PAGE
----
Monday, 4 May 2015

A Days Driving: The Return of 3803...

Hi all. Today I was booked to drive the Great Western 2884 Class 2-8-0 No3803 at Shackerstone. Following the now completely non negotiable McDonalds stop, I arrived at around 7am. The trainee for the day: Jamie: was in the car park just unloading his kit as I arrived. After signing in and reading the notices, we wandered up to the loco shed where we found David; the fireman for the day. 3803 was still showing 20psi on the clock from yesterdays exertions and, sure enough, lurking beneath the frames were a pair of brand new springs. The springs were fitted on Saturday and the engine had managed a trouble free day in service yesterday. I did my usual job of FTR-ing the loco whilst David & Jamie cleaned the grate, emptied the ashpan and lit the fire. I then started my lengthy job of oiling up the locomotive, starting with the hydrostatic lubricator in the cab. The engine left shed at around 10:30am and hissed over onto Platform 2 road in order to take water and buffer up to the waiting stock for the first train at 11:15. The legend that is Fireman David is caught here watering up...
With the 3000-gallon tender now full, 3803 rolled back the short distance onto the train. All coupled up, it was time for me to fetch the tea. With a sunny day in prospect I was determined that we'd have an enjoyable outing, though we did leave late on the first train. It was, I may add, no fault of ours or 3803s but some late arriving passengers. In this preserved railway setting we have to try and wait for our customers where we can but this does knock your time back. Anyway, getting away around 8 minutes late, 3803 barked out of Shackerstone under Barton Bridge. From there, we're in pretty much open countryside. The black 2-8-0 ran easily down into Market Bosworth, ticking and spitting away. A few passengers joined us at Market Bosworth before we continued on for Shenton, where we enjoyed a sunny arrival...
The first trip seemed relatively well loaded, with 60-odd passengers aboard. 3803 was running well and looked a treat in the midday sunshine. She is seen here heading tender first up through Carlton towards Hedleys, with me looking from the drivers side listening to the engine...
3803 Returning to Shack (M.Heseltine)
The second trip saw us leave Shackerstone just about right time, though an influx of questions and answers from the admiring public did slow up our run round. However, we are always happy to chat as that's half the game with our hobby. The second trip was most enjoyable once again, though it was (much to David's amusement) coats on for the return run...the breeze is chilly when you aren't firing! For the third trip David took the controls and I decided to have a crack at firing. We had a paying footplate passenger on this trip in both directions; quite a rarity but all good money for the railway. David is seen here in control...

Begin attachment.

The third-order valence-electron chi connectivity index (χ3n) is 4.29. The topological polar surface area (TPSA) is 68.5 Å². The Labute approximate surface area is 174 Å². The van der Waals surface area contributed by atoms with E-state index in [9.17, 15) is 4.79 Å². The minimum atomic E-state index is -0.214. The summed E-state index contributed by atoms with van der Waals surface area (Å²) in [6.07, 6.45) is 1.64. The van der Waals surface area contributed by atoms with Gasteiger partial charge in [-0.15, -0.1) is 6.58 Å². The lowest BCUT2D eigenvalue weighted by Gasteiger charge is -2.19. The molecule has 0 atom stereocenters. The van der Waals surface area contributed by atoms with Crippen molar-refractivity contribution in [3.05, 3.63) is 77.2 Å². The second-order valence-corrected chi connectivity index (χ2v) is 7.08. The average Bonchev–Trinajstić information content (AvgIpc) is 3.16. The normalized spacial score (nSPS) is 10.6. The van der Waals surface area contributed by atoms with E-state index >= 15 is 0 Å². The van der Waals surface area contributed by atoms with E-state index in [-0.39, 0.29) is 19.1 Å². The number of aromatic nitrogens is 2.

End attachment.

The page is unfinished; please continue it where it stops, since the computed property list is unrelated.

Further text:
At Shenton, 3803 duly ran round and David is spotted here, in between coupling up. I had stopped to take a quick snap having checked the axles for heat and reoiled the wheel back faces...
After a good run back to Shackerstone we decided it was time to take coal. This new Scottish stuff does seem to burn away quicker and so you seem to use more for the same gain. Therefore, we played it safe and put a bucket or two in using the JCB. The loco then had to take up her place at the head of the 3pm trip, and we even had another paying footplate passenger!...
For the 3pm trip, I took her down to Shenton and David brought her back. Jamie was getting on very well with the fire and no problems were encountered, apart from a distinct lack of tea! For the final trip I was back on the handle again and David was firing. Having had to water again we had lost another few minutes and the culmination of the days lateness meant that the 4:15 trip left 10 minutes late but that isn't bad considering. The 38' is pictured here being prepared to leave Shenton with the 4:50 trip, though the lamp still has to be moved to top bracket to signal 'local/stopping train'...
After a good run back to Shackerstone, the big 38' was moved steadily into the engine shed for disposal. At this point we have to fairly well kill the fire, fill the boiler, isolate everything that needs isolating and fit the chimney cap. The loco is also scotched (chocked for the aeroplane lovers) for safety reasons, though the handbrake is also firmly applied. The engine is spotted here during disposal...
In front of 3803 stood a line of silent industrials. From right to left they are "Sir Gomer", Dunlop No7 and "Richard III". It shouldn't be too long before "Gomer" can groan about the place again, and No7 should resteam sometime this year, but I have little hope for No3...
All in all another grand day aboard the footplate of 3803 in good company. I must thank Jamie & David for their efforts today and I'm glad to say that the railway made a good profit today with some good loadings and busy trains. All the best guys, Sam...

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